Edisonia Hall

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An advertisement for Buffalo's Vitascope Theater from November 1897

Edisonia Hall was a generic name for exhibition halls that displayed the various inventions of Thomas Alva Edison's company. These included the phonograph, the Vitascope, the Kinetoscope and other such devices.

The Edisonia Hall opened by Mitchell Mark and Moe Mark in Buffalo, New York in the Ellicott Square Building on October 19, 1896, had the distinction of hosting a Vitascope Theater (or "Theatre"). This was the first known dedicated, purpose-built motion picture theater in the world. The theater was referred to in newspapers of the day (Buffalo Express, Buffalo News, and others) as Vitascope Theater, Vitascope Hall, and the Electrical Theater.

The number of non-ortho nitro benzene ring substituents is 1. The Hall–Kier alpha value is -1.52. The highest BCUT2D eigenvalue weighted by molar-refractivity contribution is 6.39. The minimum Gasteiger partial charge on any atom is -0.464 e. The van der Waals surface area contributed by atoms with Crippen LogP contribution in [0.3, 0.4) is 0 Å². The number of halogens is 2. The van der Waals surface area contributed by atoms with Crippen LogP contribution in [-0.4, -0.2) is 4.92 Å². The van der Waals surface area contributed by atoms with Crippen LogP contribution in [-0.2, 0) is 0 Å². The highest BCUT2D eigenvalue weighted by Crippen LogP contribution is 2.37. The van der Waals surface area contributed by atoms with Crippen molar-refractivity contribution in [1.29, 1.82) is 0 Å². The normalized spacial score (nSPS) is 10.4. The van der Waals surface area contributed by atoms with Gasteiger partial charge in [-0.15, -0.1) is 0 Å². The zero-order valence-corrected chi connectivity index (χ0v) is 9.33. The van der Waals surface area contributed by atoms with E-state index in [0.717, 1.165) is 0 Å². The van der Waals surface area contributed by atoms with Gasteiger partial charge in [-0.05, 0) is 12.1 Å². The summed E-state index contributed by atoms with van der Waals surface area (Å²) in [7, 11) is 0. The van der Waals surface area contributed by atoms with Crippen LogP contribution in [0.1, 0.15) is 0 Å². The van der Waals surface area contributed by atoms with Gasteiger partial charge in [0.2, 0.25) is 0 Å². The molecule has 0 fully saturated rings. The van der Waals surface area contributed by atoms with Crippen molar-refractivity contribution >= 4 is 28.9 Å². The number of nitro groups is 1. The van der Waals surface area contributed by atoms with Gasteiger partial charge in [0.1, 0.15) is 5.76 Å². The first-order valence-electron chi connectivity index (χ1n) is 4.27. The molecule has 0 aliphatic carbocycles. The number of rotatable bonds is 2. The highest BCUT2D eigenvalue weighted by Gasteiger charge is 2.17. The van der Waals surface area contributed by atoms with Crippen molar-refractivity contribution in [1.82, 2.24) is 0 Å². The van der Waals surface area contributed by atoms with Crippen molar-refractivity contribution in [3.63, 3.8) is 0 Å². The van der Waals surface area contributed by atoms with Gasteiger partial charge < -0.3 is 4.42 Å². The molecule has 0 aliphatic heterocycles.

The majority of the first program of films were Lumiere Films obtained through Pathe Freres. In its first year of existence, more than 200,000 people visited to view motion pictures projected on a screen. The theater remained open for nearly two years, longer than any other early motion picture theater known. On November 25, 2007, the Buffalo News published an article by Mark Sommer confirming the historical significance of this theater.[1]

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Notes

  1. ^ Sommer, 2007

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